Dusty and Marlina DavidsonFeb 25, 2013 10:23AM ● By Chris Wolfgang
With their minds set on moving out of their bland rental into something with a little more character, the couple stopped by the downtown loft the next morning. And moved in the next week. “It was a blink of an eye sort of thing,” Dusty says.
Neither of the Council Bluffs natives had lived downtown before, but both were ready to be in the heart of Omaha. They cite the energy of the Old Market, the Farmers Market (“We go down once a week and get stuff from our ‘garden,’" Marlina says, laughing), and the never-ending supply of things to do.
The spacious loft seems TV-show ready, with exposed bricks and piping and scarred concrete. Contemporary décor, set off with pieces from IKEA, local designers, and heirlooms, keeps the two-bedroom apartment looking Young Professional Modern and not College Student Artistic.
The foyer is long and narrow, with a tiny seating area, a few plants, and gorgeous floor-to-ceiling windows framed by heavy, white curtains. “It’s a weird space,” Dusty says, but the bar is down there, and it’s a good overflow area for entertaining. A little bit of a library adds an intellectual flare to the area, thanks to Dusty’s grandmother gifting him three or four classics on his birthdays. “I wish I enjoyed reading as much as I enjoy books,” he says.
The couple has considered buying a place but, as Marlina says, “We love the location, the frontage, the windows.”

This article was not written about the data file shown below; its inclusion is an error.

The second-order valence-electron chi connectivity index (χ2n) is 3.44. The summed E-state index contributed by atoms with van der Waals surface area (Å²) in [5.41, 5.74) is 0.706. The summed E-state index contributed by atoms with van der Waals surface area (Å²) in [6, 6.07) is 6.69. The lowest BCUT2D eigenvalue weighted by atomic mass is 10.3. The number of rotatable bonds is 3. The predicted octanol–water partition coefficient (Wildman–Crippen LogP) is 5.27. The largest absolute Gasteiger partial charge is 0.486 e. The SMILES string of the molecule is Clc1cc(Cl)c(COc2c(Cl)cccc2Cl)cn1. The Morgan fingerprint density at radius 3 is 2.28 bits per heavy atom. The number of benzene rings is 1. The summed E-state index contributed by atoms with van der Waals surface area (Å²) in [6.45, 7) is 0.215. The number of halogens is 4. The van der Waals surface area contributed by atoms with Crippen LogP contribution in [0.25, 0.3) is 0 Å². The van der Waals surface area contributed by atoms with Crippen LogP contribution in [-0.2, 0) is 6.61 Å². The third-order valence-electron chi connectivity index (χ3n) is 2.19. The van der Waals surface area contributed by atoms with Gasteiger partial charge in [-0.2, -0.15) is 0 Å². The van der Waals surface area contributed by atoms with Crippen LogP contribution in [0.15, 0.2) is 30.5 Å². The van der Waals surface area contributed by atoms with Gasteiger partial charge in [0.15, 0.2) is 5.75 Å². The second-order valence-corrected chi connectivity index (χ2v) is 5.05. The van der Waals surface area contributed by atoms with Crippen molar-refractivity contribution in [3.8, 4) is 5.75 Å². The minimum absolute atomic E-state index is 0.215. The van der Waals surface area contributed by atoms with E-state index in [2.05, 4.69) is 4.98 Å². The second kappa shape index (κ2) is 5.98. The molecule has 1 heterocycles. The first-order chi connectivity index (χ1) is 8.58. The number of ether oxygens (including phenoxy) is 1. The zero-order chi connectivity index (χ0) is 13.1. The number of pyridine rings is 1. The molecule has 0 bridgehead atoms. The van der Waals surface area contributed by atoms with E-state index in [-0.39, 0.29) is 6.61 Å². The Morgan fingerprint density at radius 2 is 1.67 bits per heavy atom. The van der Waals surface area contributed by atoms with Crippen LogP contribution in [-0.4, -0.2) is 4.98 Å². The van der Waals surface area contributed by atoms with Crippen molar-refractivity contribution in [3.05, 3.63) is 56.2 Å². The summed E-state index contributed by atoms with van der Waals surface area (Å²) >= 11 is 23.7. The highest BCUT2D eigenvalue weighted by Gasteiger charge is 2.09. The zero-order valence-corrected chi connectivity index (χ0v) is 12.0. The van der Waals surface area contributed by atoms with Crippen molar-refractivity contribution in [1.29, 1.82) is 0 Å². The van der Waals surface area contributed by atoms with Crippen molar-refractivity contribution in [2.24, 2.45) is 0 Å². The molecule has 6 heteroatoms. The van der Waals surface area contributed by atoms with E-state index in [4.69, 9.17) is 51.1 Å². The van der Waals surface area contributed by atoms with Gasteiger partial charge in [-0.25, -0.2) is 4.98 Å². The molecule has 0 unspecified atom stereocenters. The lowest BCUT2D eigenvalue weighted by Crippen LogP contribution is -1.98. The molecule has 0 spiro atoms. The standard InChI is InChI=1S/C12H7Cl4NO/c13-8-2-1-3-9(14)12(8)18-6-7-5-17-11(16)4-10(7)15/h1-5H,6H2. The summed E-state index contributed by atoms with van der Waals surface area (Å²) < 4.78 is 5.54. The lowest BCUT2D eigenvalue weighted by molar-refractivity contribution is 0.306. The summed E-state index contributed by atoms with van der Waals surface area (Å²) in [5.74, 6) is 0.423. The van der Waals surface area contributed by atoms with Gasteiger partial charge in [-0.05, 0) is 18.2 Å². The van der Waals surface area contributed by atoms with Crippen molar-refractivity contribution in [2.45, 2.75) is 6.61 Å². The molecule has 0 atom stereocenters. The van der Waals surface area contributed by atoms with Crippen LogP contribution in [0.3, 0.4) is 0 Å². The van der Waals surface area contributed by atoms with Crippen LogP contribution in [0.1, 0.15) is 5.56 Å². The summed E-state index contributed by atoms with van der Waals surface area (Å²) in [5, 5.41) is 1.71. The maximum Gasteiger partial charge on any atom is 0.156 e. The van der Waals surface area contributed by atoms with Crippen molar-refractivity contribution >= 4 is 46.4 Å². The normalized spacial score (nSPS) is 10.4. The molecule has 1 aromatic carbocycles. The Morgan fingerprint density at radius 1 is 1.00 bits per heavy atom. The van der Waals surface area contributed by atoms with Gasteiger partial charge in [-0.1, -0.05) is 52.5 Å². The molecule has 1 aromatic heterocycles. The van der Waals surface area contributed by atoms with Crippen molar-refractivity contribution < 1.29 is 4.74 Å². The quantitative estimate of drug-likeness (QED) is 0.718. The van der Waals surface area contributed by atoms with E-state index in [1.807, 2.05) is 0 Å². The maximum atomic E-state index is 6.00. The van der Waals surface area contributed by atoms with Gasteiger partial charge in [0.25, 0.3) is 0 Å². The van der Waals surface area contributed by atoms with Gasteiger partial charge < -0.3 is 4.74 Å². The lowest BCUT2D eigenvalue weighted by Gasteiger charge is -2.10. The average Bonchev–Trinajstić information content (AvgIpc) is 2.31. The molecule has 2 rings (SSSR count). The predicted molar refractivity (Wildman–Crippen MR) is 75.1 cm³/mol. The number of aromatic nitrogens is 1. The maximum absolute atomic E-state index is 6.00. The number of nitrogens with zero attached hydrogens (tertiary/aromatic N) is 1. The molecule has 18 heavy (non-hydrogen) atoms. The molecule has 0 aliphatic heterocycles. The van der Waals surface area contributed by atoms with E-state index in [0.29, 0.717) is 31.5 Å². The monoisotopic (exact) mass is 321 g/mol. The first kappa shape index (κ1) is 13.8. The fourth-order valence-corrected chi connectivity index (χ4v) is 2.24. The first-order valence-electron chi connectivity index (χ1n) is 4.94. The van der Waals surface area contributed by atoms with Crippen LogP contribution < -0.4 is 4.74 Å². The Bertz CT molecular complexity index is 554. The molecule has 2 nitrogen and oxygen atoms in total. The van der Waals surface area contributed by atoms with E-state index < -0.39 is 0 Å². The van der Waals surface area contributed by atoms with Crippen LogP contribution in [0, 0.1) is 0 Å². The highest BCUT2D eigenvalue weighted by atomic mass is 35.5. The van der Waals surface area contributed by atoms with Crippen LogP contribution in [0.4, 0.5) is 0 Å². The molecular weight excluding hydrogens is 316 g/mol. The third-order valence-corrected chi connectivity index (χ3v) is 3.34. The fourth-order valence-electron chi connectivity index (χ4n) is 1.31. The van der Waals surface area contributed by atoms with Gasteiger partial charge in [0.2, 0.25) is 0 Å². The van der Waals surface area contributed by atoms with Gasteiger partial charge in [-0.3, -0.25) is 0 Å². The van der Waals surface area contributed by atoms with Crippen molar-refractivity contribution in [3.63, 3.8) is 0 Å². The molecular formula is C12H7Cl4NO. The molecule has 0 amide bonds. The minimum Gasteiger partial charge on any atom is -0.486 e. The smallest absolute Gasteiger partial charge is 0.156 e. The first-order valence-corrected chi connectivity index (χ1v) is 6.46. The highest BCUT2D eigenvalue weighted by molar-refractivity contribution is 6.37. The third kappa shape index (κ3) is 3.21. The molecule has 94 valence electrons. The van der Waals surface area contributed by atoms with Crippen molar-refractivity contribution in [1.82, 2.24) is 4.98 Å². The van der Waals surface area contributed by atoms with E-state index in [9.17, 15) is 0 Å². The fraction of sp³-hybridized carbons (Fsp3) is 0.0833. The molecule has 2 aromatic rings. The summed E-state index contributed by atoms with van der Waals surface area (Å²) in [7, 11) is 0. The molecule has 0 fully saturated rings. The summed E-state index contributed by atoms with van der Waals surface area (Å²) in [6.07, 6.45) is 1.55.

“The food truck,” Dusty adds with a sigh, pointing out where Localmotive parks right outside on 12th and Jackson every night. “We can’t be bothered to move. It’s sort of like inertia on some level, but we really love our place.”
A few years into living in their no-name building, the Davidsons made the acquaintance of local designer Jessica McKay of Birdhouse Interior Design. With her help, the couple learned how to give their personal style a voice in their Old Market home. “We bought a few pieces,” Marlina says, “but really I think it was more about what do we have and how do reorganize it so that it makes sense.”
One long-loved piece takes pride of place in the loft’s entryway: a bright blue Ms. Pac-Man arcade gaming console, built by Dusty as a gift for Marlina when they were dating. “He bought it as a black box,” she explains, noting he had an artist friend hand paint the iconic character on the console because it was her favorite. An old CRT television is the screen and is hooked up to a computer loaded with thousands of arcade and Nintendo games. “It’s fun when we have people over for the holidays or a party,” Marlina says.
You won’t find them entertaining much during the summer, however. For the past two years, the Davidsons have rented out their apartment to College World Series visitors and escaped the season’s craziness with a European working vacation. “I’m fine never seeing the College World Series again if we can get someone to pay us to go to France,” Dusty says. The couple plan to rent an apartment in Paris again this summer, a scheme that pans out nicely for his work as a serial entrepreneur with Silicon Prairie News and Flywheel, and her summers off from lecturing in communications at UNO.
If that sounds good to other young professionals in town, the Davidsons are all encouragement. “I think there’s more of us down here than people realize,” Dusty says. “There are places to be had. You can find them.”